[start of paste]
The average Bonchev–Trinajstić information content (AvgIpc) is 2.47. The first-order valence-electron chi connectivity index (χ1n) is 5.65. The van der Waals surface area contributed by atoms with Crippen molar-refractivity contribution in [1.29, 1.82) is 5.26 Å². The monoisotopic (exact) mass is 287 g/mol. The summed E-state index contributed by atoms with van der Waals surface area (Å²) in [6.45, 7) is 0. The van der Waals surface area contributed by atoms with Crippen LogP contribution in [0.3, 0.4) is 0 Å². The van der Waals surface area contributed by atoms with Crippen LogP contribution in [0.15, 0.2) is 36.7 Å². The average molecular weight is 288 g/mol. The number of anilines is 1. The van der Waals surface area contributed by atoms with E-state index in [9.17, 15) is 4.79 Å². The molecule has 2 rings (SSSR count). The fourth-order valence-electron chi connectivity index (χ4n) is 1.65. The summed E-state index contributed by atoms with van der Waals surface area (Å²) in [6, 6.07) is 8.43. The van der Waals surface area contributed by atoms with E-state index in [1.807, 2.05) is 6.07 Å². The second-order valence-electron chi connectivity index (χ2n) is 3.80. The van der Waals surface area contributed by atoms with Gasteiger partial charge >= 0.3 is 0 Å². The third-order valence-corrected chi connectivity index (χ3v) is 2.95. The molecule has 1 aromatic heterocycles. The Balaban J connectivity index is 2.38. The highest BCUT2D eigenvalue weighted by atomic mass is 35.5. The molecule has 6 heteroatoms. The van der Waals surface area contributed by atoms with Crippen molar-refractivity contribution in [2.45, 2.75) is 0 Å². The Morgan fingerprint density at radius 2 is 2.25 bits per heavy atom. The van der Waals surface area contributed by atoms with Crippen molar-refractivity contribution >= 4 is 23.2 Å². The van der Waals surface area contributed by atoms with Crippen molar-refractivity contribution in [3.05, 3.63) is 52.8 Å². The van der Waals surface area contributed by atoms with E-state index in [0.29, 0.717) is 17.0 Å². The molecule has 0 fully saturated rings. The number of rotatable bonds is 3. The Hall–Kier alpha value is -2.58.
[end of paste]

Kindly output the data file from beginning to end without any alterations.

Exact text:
The average Bonchev–Trinajstić information content (AvgIpc) is 2.47. The first-order valence-electron chi connectivity index (χ1n) is 5.65. The van der Waals surface area contributed by atoms with Crippen molar-refractivity contribution in [1.29, 1.82) is 5.26 Å². The monoisotopic (exact) mass is 287 g/mol. The summed E-state index contributed by atoms with van der Waals surface area (Å²) in [6.45, 7) is 0. The van der Waals surface area contributed by atoms with Crippen LogP contribution in [0.3, 0.4) is 0 Å². The van der Waals surface area contributed by atoms with Crippen LogP contribution in [0.15, 0.2) is 36.7 Å². The average molecular weight is 288 g/mol. The number of anilines is 1. The van der Waals surface area contributed by atoms with E-state index in [9.17, 15) is 4.79 Å². The molecule has 2 rings (SSSR count). The fourth-order valence-electron chi connectivity index (χ4n) is 1.65. The summed E-state index contributed by atoms with van der Waals surface area (Å²) in [6, 6.07) is 8.43. The van der Waals surface area contributed by atoms with E-state index in [1.807, 2.05) is 6.07 Å². The second-order valence-electron chi connectivity index (χ2n) is 3.80. The van der Waals surface area contributed by atoms with Gasteiger partial charge >= 0.3 is 0 Å². The third-order valence-corrected chi connectivity index (χ3v) is 2.95. The molecule has 1 aromatic heterocycles. The Balaban J connectivity index is 2.38. The highest BCUT2D eigenvalue weighted by atomic mass is 35.5. The molecule has 6 heteroatoms. The van der Waals surface area contributed by atoms with Crippen molar-refractivity contribution in [2.45, 2.75) is 0 Å². The Morgan fingerprint density at radius 2 is 2.25 bits per heavy atom. The van der Waals surface area contributed by atoms with Crippen molar-refractivity contribution >= 4 is 23.2 Å². The van der Waals surface area contributed by atoms with Crippen molar-refractivity contribution in [3.05, 3.63) is 52.8 Å². The van der Waals surface area contributed by atoms with E-state index in [0.29, 0.717) is 17.0 Å². The molecule has 0 fully saturated rings. The number of rotatable bonds is 3. The Hall–Kier alpha value is -2.58.